The good news is you’re in demand banks want to get your student loans in their account and if a bank can get you now, there’s a good chance they’ve got you for life. Or so they think. But how can you compare a free railcard with high interest rates or a generous final-year overdraft? We take a look at some of the best offers (at the time of writing) and provide a few invaluable pointers.
Don’t let free stuff cloud your judgment
When banks are waving free cash (£125 at First Direct) and £60 Amazon vouchers (thank you, HSBC) under your nose, it’s hard not to bite. But take a step back and think about what you really need longer term.
If you expect cash to be tight, the most important feature is a large interest-free overdraft and low charges on an unarranged overdraft. But be careful of the small print here. Some accounts will lure you in with interest-free deals in the short term but have crazy high rates longer term or sizable fines for missing repayments. Also check the bank doesn’t require monthly payments to qualify for their perks and freebies (£500 per term at Santander).
If you won’t have time for trips into a branch, find out which banks have the best internet and app-based banking.
Understand your overdraft…
Wahey! Free money! When you’ve calmed down take a moment to look at these magical facilities a little closer.
This year, banks are advertising interest-free overdrafts of up to £3,000. But don’t let headline offers mislead you. The maximum amount may only become available in or after your final year, and you’ll need to qualify for it in any case. While HSBC offers first-years up to £3,000, this could shrink to a mere £500 limit after the credit check.
Make sure you understand how much it will cost if you exceed the arranged overdraft. Santander charges an eye-watering penalty fee of £5 a day, which will clock up a mini mountain of debt in no time.
A generous interest-free overdraft isn’t just for those who expect to spend their student days in the red. If you’re well organised and have impeccable money management skills you could take out an interest-free overdraft and use it to top up your savings. But again, remember that the interest-free ride won’t last forever, so make sure you know when it ends.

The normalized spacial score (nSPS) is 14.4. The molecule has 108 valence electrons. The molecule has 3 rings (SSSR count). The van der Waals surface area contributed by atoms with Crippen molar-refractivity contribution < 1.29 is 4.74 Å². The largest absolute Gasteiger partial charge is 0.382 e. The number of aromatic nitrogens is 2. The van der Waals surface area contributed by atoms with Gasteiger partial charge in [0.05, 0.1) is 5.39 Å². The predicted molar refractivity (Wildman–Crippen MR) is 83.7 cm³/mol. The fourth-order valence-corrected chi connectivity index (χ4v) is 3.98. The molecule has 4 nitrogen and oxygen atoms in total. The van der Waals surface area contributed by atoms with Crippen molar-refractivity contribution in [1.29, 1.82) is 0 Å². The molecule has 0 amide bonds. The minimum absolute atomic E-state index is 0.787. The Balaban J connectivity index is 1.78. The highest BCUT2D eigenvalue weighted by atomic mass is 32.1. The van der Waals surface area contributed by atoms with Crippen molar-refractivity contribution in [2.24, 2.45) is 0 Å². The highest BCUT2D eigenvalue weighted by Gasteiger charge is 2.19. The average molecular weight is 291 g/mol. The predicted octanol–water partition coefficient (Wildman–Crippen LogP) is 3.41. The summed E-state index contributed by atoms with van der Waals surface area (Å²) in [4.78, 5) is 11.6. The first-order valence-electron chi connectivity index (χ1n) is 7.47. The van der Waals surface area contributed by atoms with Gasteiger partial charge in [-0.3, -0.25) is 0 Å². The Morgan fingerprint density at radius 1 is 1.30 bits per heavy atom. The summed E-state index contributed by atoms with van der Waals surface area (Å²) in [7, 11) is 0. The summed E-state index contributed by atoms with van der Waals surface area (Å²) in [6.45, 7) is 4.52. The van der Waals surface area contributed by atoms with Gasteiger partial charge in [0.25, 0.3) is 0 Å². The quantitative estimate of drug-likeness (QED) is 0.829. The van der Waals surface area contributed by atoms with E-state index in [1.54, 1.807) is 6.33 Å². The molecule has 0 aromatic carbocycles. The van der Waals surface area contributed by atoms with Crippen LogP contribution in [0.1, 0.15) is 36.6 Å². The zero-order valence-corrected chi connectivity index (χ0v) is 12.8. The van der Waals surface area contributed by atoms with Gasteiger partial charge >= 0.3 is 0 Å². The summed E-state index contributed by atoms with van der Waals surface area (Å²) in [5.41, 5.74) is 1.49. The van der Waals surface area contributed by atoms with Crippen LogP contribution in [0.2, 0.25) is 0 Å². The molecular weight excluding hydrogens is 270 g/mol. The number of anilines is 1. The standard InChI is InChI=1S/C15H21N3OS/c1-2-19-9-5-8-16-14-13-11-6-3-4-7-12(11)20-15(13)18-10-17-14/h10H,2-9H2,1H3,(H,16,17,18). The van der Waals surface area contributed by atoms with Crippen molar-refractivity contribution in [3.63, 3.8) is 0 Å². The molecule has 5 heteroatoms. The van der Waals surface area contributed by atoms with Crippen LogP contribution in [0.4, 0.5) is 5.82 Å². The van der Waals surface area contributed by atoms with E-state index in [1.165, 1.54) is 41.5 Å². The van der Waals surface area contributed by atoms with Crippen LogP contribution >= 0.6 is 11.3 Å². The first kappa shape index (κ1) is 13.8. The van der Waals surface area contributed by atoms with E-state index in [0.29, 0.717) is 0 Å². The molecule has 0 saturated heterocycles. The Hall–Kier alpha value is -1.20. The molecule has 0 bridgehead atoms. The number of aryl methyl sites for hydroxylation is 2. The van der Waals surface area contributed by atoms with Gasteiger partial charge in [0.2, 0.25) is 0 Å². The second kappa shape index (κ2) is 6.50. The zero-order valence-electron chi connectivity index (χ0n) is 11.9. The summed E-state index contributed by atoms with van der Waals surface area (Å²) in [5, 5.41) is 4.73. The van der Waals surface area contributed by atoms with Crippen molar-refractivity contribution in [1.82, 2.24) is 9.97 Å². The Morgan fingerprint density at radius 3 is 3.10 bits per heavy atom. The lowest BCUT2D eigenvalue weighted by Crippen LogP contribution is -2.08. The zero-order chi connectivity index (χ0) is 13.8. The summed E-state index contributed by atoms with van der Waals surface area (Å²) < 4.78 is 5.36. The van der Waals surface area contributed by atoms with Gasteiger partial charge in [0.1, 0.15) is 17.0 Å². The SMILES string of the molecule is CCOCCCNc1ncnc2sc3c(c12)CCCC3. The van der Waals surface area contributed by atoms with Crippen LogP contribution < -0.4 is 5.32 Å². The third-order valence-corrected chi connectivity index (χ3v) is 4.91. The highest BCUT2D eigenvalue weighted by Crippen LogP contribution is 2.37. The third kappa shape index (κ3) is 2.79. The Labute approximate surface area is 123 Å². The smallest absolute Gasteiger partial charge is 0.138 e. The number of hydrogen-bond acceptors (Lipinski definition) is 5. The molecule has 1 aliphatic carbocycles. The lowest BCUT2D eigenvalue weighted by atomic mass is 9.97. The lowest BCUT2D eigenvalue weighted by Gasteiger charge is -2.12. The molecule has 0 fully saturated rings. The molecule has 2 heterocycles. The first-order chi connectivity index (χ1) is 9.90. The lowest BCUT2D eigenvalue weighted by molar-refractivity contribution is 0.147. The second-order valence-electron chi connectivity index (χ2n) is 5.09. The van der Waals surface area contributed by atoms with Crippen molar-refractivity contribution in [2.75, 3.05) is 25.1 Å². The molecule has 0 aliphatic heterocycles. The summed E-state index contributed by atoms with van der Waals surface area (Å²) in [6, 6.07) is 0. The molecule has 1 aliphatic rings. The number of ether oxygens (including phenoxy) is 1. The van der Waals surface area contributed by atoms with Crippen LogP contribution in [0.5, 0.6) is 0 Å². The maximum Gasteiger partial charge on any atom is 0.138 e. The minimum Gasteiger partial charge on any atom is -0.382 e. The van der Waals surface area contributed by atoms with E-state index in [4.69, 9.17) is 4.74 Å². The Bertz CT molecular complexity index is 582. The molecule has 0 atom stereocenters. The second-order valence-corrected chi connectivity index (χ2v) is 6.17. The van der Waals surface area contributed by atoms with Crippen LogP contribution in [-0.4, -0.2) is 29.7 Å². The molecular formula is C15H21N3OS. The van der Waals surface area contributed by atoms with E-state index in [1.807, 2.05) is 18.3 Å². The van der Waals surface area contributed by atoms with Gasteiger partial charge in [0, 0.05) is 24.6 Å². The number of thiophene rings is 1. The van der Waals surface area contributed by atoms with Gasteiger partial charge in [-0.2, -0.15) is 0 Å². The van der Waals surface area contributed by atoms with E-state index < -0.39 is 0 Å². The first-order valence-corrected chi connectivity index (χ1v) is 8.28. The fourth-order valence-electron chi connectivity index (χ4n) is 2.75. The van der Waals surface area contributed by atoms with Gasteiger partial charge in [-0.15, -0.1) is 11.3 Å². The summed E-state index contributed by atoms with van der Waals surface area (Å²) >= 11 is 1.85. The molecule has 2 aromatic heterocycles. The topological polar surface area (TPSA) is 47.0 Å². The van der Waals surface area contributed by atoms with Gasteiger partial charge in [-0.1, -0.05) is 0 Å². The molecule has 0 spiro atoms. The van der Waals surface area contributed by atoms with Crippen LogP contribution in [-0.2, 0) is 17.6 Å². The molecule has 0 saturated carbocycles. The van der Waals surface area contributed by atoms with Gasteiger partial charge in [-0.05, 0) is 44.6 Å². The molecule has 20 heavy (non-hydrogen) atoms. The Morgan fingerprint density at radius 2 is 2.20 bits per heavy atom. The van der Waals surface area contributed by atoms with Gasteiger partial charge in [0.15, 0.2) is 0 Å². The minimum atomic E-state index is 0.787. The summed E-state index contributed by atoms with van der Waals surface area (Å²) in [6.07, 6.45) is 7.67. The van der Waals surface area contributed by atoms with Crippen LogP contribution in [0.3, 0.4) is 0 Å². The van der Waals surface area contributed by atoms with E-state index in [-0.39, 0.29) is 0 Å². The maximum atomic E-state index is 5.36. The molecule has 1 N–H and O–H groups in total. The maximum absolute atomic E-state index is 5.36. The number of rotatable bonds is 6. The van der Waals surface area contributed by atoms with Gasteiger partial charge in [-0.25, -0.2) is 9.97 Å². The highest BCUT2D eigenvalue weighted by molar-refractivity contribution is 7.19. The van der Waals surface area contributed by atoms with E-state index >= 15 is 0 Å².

…And how to pay it off
Most banks will automatically turn your student account into a graduate account when you leave uni and give you up to three years to repay your debt. We suggest you don’t leave it to the last minute or you could find yourself asked to pay back a £3,000 overdraft all in one go.
This is also a good moment to point out overdrafts are not the same as a student loan. You’ll find all major banks state overdrafts are repayable on demand in their terms and conditions. With a loan, paying back the debt gradually over the duration of your studies and beyond is all part of the agreement.
Consider the whole range of benefits
It’s not all about freebies and overdrafts. Here are just a few other benefits banks are offering their customers right now.
A credit card will improve your credit history if you use it wisely (or even not at all). Natwest and Royal Bank of Scotland student current account packages will give you this option.
If you’re concerned about banking ethics, you might want to consider the Co-op. They refuse to work with organisations with poor human rights or environmental practices.
Nationwide doesn’t offer student-specific banking but their FlexDirect account has one of the best interest rates around. You’ll receive 5% on credit up to £2,500 for the first year, as long as you pay in £1,000 a month. They also boast award-winning online banking.
The Barclays Student Addition account offers free text updates when your balance is getting low. So if you have trouble staying on top of your finances this could help you keep track.
If you want a bank that will look after you, First Direct is streets ahead according to a survey by the Institute of Customer Service. Although it doesn’t have high street branches or student-specific accounts.
Remember you can always switch
You don’t have to be loyal to the banks. Check out new student banking deals at the end of every year and switch if you find something better.
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